Heat Stroke Prevention Meters –
Measuring Principle

This section contains some information about the basic principles of  Wet Bulb Globe Temperature measurements.  The information is divided in several chapters. Please click on the desired section in the menu.

What is Wet Bulb Globe Temperature (WBGT)

The Wet Bulb Globe Temperature (WBGT) is a composite temperature. It is used to estimate the effect of temperature, solar radiation and wind speed on the human body. The WBGT is not the same as the ambient (dry) temperature, as it takes into account the levels of radiation, wind movement, humidity and the ambient temperature.

During during training activities at Parris Island (South Carolina) in the early 1950, the US Marine Corps suffered significant casualties due to heat stroke. The WBGT was the outcome of the study commissioned by the US Department of the Navy because of this incident, aiming to find an index which allows to estimate the effects of heat on exercise performance. In 1989, WBGT was suggested as an international standard (ISO 7243).

The WBGT is expressed in °C or in °F. Many public institutions like the American College of Sports Medicine, the US Army, the Japanese Amateur Sports Association, the Japan Society for Occupational Health and the American Conference of Governmental Industrial Hygienists recommend the monitoring of on-field WBGT to prevent heat strokes.

The tables below contain examples of such recommendations.

Japan Society for Occupational Health

WBGT [°C]Recommended maximum workload
32.5 Very light






26.5 Heavy

American Conference of Governmental Industrial Hygienists

Work and rest regimen  Permissible Limits (WBGT [°F]) 
Light work Moderate work Heavy work
8 h continuous work


80.1 77.0
75% work – 25% rest


82.4 78.6
50% work – 50% rest


84.9 82.2
25% work – 75% rest 90.0 88.0 86.0

How is the Wet Bulb Globe Temperature (WBGT) measured?

Originally, the WBGT was determined determined based on the measurement of three temperatures with a standard (bulb) thermometer:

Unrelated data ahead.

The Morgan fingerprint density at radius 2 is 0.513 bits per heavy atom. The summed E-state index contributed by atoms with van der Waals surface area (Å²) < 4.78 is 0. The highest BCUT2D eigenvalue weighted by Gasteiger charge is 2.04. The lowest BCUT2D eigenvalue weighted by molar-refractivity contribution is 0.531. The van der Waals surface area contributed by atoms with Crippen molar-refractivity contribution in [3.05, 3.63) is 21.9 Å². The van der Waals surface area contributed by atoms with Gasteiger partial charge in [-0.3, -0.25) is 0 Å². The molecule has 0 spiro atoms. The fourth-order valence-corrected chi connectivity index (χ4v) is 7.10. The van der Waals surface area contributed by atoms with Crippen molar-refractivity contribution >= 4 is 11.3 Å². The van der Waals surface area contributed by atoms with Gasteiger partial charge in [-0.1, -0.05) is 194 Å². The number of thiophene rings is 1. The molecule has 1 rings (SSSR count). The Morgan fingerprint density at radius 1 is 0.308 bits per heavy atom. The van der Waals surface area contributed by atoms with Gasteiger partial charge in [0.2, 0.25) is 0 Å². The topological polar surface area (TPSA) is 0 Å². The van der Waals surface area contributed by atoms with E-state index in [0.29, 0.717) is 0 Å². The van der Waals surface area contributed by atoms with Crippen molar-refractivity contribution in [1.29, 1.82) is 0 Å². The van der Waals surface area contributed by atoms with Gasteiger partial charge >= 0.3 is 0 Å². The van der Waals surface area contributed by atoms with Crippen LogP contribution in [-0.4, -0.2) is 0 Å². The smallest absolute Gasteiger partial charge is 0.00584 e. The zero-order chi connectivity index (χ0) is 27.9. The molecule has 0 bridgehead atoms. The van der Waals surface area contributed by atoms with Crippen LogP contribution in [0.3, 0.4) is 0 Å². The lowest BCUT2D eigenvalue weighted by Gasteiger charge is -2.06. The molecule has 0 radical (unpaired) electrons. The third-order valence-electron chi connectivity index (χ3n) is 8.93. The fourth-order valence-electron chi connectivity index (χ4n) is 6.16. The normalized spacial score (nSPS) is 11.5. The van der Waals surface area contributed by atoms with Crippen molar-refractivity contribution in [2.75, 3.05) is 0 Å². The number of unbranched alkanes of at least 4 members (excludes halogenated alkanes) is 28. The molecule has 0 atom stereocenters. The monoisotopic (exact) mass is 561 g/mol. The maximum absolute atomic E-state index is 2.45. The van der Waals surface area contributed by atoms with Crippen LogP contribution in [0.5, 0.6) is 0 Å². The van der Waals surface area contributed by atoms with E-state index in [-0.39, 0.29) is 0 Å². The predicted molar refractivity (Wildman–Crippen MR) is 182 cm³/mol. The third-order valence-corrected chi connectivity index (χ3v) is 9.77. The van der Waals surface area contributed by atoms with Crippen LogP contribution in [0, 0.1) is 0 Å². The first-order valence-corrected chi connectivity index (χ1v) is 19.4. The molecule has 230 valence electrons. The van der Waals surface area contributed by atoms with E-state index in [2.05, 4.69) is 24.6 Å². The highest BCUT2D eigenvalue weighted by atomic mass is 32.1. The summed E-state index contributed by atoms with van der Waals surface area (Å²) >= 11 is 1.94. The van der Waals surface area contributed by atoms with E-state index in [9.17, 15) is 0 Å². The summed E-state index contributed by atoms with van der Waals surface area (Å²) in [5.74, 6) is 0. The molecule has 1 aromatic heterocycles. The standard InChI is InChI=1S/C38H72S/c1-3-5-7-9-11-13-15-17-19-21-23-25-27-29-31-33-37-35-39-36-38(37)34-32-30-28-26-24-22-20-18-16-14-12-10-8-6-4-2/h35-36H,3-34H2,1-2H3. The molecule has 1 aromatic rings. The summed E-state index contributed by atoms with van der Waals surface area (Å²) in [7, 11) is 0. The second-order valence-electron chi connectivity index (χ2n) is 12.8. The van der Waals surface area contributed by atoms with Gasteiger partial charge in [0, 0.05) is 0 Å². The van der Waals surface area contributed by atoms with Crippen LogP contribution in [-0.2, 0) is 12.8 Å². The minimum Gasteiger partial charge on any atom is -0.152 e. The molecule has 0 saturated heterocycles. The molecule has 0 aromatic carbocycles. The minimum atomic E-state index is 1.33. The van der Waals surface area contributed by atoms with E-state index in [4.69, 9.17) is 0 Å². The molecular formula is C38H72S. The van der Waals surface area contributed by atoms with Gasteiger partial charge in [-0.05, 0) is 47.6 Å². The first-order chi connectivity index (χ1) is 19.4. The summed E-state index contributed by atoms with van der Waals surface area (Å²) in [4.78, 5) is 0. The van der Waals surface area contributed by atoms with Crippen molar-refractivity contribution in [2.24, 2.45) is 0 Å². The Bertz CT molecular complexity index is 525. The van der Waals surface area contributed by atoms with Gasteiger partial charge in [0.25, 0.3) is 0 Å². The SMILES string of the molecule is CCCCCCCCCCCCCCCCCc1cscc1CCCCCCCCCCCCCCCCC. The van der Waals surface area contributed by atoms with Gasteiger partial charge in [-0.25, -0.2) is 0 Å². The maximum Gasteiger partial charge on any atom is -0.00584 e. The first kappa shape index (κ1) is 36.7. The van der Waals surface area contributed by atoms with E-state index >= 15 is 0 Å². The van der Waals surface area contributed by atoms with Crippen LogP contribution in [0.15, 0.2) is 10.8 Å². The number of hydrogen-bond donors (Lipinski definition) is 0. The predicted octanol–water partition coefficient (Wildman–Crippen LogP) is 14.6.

1. Temperature measured with a normal (bulb) thermometer (Dry Bulb Temperature, DB).
  2. Temperature measured by thermometer whose bulb is wrapped with a wet cotton sleeve. The continuous evaporation of water has a cooling effect, simulating the evaporation of sweat (Wet Bulb Temperature, WB). Sweat evaporates more quickly if the humidity of the air is low. Consequence: Sweat cools the body more efficiently in dry than humid conditions.
  3. Temperature measured with a thermometer, which is located inside a large (6 inches) black globe (Globe Temperature, GT). This temperature allows to estimate the effects of direct solar radiation.

The WBGT can then be calculated as follows:

WBGT = 0.7 WB + 0.2 GT + 0.1 DB

If the WBGT is measured inside a building, there is no direct solar radiation. When doing indoor measurements the WBGT is therefore calculated as follows:

WBGT = 0.7 WB + 0.3 GT

Portable WBGT Heat Stroke Prevention Meters

Modern portable WBGT Heat Stroke Prevention Meters

  • are equipped with a much smaller globe to measure GT. The measured temperature is converted from the 24 mm diameter globe to a standard 150 mm diameter black globe.
  • do not measure WB directly: This temperature is calculated based on the relative humidity (measured with a built-in sensor) and the ambient temperature.



I am interested in getting more information about your Heat Stroke Prevention Meters